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Entries in Documentary (6)

Saturday
Feb092013

Documentary Shows Beauty in the Face of Cancer

The Light that Shines via YouTube(PARIS) -- You would never guess that the woman in a photo who is smiling and swishing a pink tulle gown in front of the Eiffel Tower underwent 16 rounds of chemotherapy and five surgeries when she was diagnosed with breast cancer four years ago. You would also never guess that after a yearlong remission, she was diagnosed with incurable bone cancer.

Jill Brzezinski-Conley is beautiful even with a gap in her dress where her right breast used to be, and she wants other women to feel that way too.

“If I could change one woman’s life, I would die the happiest woman,” she says during the opening of the 15-minute documentary about her, The Light That Shines.

The film already has more than 358,000 views, and it’s only been up for two weeks on Vimeo.com.

“A woman who’s diagnosed or already has it, I’m sure she’s scared and she feels alone,” Brzezinski-Conley told ABCNews.com, addressing why she decided to share her story with the world. “I didn’t want people to feel alone anymore.”

In the documentary Brzezinski-Conley takes a trip to Paris to pose in couture gowns for photographer Sue Bryce, while first-time documentary maker Hailey Bartholomew films the experience. The film also includes reenactments of pivotal moments in Brzezinski-Conley’s story as she tells it – from crying in the car after the startling breast cancer diagnosis after just a few months of marriage to going out on a dinner date with her husband and ditching a fancy wig halfway through because “this isn’t me.”

Since the film debuted online, Brzezinski-Conley said she receives 500 messages a night from people all over the world who want to thank her for making their wives feel better about cancer, teaching their daughters to appreciate their bodies, or just being courageous enough to show her scarred chest. She’s received notes from fans in Poland, Russia, Kenya, India and New Zealand.

But perhaps the best reaction came from Brzezinski-Conley’s mother.

“She started crying and said, ‘I’ve never been so proud of you,’” Brzezinski-Conley said.

Still Brzezinski-Conley said she doesn’t want to sugarcoat her experience with cancer.

Doctors diagnosed Brzezinski-Conley with breast cancer when she was 31-years-old, and she had a double mastectomy as a result. Although she initially had two breast implants, one became infected because of the radiation, so it had to be removed.

“I’ve been through hell and back,” she told ABCNews.com. “The chemo was so intense. I felt like it was killing me. The side effects you hear about and read about – it was times ten. But good things are finally starting to happen. ”

Yet Brzezinski-Conley posed bare-chested for Bryce and Bartholomew proudly, flexing her arm muscles and smiling down at her scar in a few shots.

“If we can show everybody through her how to just be so beautiful, so beautiful with those scars out, then anybody pretty much can confront anything in themselves after seeing something that beautiful,” Bryce says in the film.

Brzezinski-Conley says in the film she has a prosthetic breast, but she doesn’t bother to wear it. She told ABCNews.com that people talk about mastectomies and breast cancer, but they never show what it looks like, and she wanted to change that.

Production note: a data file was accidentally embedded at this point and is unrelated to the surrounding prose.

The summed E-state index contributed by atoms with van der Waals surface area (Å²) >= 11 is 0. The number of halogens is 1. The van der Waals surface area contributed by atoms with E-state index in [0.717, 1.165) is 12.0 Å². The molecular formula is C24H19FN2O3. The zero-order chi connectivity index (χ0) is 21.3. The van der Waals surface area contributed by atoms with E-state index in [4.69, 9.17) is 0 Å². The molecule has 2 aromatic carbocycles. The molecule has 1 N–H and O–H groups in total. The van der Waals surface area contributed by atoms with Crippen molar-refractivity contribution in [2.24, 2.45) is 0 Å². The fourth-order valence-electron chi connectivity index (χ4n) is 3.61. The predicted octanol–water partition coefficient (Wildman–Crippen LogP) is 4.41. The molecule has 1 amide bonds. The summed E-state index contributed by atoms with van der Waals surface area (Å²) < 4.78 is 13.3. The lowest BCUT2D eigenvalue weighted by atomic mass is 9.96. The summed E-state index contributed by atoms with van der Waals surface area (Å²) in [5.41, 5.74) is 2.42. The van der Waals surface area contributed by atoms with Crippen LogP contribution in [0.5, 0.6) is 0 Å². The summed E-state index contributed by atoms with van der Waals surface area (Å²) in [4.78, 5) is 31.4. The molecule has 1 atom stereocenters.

Breast cancer is the most common cancer among women of all races, according to the Centers for Disease Control and Prevention. In 2009, the most recent year available, nearly 212,000 women were diagnosed with the disease.

“I will say that the entire time that she was without clothes I never saw any scars on her body,” Bryce said. “I only saw this incredible smile.”

Copyright 2013 ABC News Radio

Tuesday
Sep252012

"Waiting Room": Hundreds a Day Seek Hospital of 'Last Resort'

Stockbyte/Thinkstock(NEW YORK) -- Eric Morgan, in his 20s and planning to get married, arrives at Highland Hospital's emergency room, shaken that he has been diagnosed with a testicular tumor that is likely cancer.

Surgeons at a private hospital have turned him away for lack of insurance but tell him it's "urgent" he get care.

Demia Bruce -- out of work for a year -- anxiously waits in the same ER with his 5-year-old daughter, her face swollen and burning with fever.

Carl Connelly has overdosed on drugs and alcohol, and Davelo Lujuan can't bear the pain of his spinal bone spurs. They, too, wait.

A provocative new documentary, The Waiting Room, is a snapshot of Highland Hospital in Oakland, Calif., one of the nation's busiest safety-net hospitals, which is stretched to the limit with 241 patients a day, mostly uninsured, who need medical care they can't afford.

The film, directed by Peter Nicks and getting Oscar buzz, opens at the IFC Center in New York City on Wednesday, Sept. 26 and in the greater Los Angeles area at Laemmle Theaters in Santa Monica, Pasadena and Claremont on Friday, Sept. 28, before showing around the country. The Waiting Room will also be aired by PBS in 2013.

Nicks follows 24 hours in the lives of artists, small business owners, factory workers and unemployed parents who have been hit hard by the economy -- and hit harder still by a healthcare system that has left them out.

Watch the trailer:

 

"Bring your breakfast, lunch and dinner -- everything honey," an African-American patient, who has been waiting for days to see a doctor, tells a new arrival.

They take a number and they wait, sometimes coming back two or three days in a row. It might be months before they can get a doctor's appointment. With only one operating room, the most urgent cases go first and the rest wait. A man with a survivable gunshot wound has waited two days to be seen.

"It is the place of last resort," said Nicks, 44, whose wife is a speech therapist at Highland Hospital and came home with stories of patients' troubled lives.